The inter-tribal rivalry dealt a fatal blow to the Baloch confederacy. It destroyed Baloch central organization, weakened their strength and forced them to leave Balochistan and migrate eastwards, to Sindh and Punjab. In Sardar Khan Baloch’s opinion. “The fratricidal plunged the whole race into a bath of blood and made the Baloch structure of collapse and sapped to its foundation”. The main reason, according to inayatullah Baloch, were the nomadic character of the Baloch society and the lack of statesmanship of Mir Chakar Rind. They could not resolve petty matters by diplomacy. Despite prosperity in Sibi and Kacchi, ir Chakar’s failure to stop Lashari challenges had so polarized the community and the civil war so drained the tribes that the Baloch failed to maintain their confederacy. The division of the newly occupied land the political power, according to professor Abdullah Jan Jamaldini of Balochistan University were the main cause of war between the two main rival factions, the Rinds the Lasharis.

In this respect, however, the interference of the two powerful neighbors of Balochistan, the Arghuns of Kandahar and the sammas of Sindh Played an important role. Their constant involvement protracted the war. As viewed by Dr Shah Muhammad Marri, “The rich lands of Sibi not only coveted the Baloch feudals, but also whet the appetite of the coveted the Baloch feudal, but also whet the appetite of the outside rulers”. The Arghuns supported the rind chief, Mir Chakar Rind, while the Sammas gave their assistance to the appoint camp, headed by Mir Gwahram Lashari. As a result of this lasting war the Baloch power in Balochistan weakened and finally disintegrated.

The end of Chakar era the whole Baloch society was disrupted by inter-tribal wares, which led to enormous migration towards Sindh and Punjab. Mir Chakar, as mentioned above, migrated with about four to five hundred thousand persons.

The ends of the Rind-Lashari confederacy in about 1512 A.D. ended an era in Baloch history. Subsequently, the Baloch country was divided into several independent kingdoms, including the Dodai Kingdom of Derajat, the Makkoran Kingdom of Malik and Boleidai, and the Khanate of Balochistan or the second important Baloch confederacy in 1666 AD. Its unification, however was completed by the Khans of Kalat, Abdullah Khan (1714-1734), and Nasir Khan the Great (1746-1795), which will be discussed in the following section.

The Khanate of Balochistan

The Khanate of Balochistan grew, and became established, from the middle of the seventeenth century onwards. Centering in the Kalat highlands, southwest of Mir Chakar’s former capital, the Khanate was the first Baloch State to embrace all the Baloch regions such as Makkoran, western Balochistan, Derajat Sistan, and Lasbela and consolidate them into a body under the authority of a central government. The Khanate not only gave the gave the Baloch a concept of Unity and patriotism but also provided an body under the authority of a central government. The Khanate not only gave the Baloch a concept of unity and patriotism but also provide an unwritten constitution (Rawaj or Dastur) that became a “holy” document. The khanate of Balochistan later became known, as the Khanate of Kalat or Kalat State because of its capital city, Kalat.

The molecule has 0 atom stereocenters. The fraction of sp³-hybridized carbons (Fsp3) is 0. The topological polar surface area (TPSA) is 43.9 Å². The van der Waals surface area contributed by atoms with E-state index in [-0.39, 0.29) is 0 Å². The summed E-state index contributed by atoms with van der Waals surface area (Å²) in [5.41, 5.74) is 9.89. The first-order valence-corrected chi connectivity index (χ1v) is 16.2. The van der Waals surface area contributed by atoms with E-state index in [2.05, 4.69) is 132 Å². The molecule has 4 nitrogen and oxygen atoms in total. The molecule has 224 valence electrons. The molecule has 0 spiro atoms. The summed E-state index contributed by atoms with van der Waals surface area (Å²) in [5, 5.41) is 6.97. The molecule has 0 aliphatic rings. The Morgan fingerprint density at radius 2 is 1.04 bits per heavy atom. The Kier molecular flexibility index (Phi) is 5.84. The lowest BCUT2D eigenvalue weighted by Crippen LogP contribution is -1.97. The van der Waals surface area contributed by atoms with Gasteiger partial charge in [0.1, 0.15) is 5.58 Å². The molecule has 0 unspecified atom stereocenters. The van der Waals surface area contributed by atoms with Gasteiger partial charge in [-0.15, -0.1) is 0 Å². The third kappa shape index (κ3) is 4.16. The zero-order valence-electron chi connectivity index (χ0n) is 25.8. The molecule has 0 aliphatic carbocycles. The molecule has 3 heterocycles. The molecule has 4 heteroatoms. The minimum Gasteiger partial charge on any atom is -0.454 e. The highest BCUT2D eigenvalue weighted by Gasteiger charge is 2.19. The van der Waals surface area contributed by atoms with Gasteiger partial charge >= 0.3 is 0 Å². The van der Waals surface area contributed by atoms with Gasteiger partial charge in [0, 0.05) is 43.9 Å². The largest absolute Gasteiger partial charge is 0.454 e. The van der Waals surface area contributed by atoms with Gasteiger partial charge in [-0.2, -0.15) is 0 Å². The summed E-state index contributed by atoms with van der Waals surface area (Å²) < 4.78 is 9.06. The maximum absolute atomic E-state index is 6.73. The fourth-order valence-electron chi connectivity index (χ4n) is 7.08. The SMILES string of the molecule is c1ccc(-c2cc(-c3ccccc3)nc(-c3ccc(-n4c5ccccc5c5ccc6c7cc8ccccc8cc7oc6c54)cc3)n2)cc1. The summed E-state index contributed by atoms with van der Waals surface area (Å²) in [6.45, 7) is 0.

When in 1666, Mir Ahmad 1 was elected by the Jirga (council of the elders or tribal assembly), as the Khan of living around Kalat. As a political synthesis, its internal cohesion was still very weak, and indeed such weakness is typical of all tribal confederation, there were numerous local power centers, but no sovereign figure of reference. The Khanate of Kalat came into being

By exploiting this very vacuum, which followed after the disintegration of the Rind Lashari confederacy in Balochistan in the early fifteenth century.

Mir Ahmed I expanded the border of the Khanate. From then on, the history of the Khanate. From then on, the history of the Khanate assumed a clear, definite shape and its chronology could be determined. Formation of the Khanate, according to historian Inyatullah Baloch, was another important and significant chapter of Baloch history. The Rind- Lashari Confederacy did not survive because of its nomadic character. The Baloch State of its dependency on Mughal India. Makkoran maintained its independence and internal tribal conflicts with its Baloch neighbor, Kalalt.                          

To be continued….


Posted on October 14, 2013, in Uncategorized. Bookmark the permalink. Leave a comment.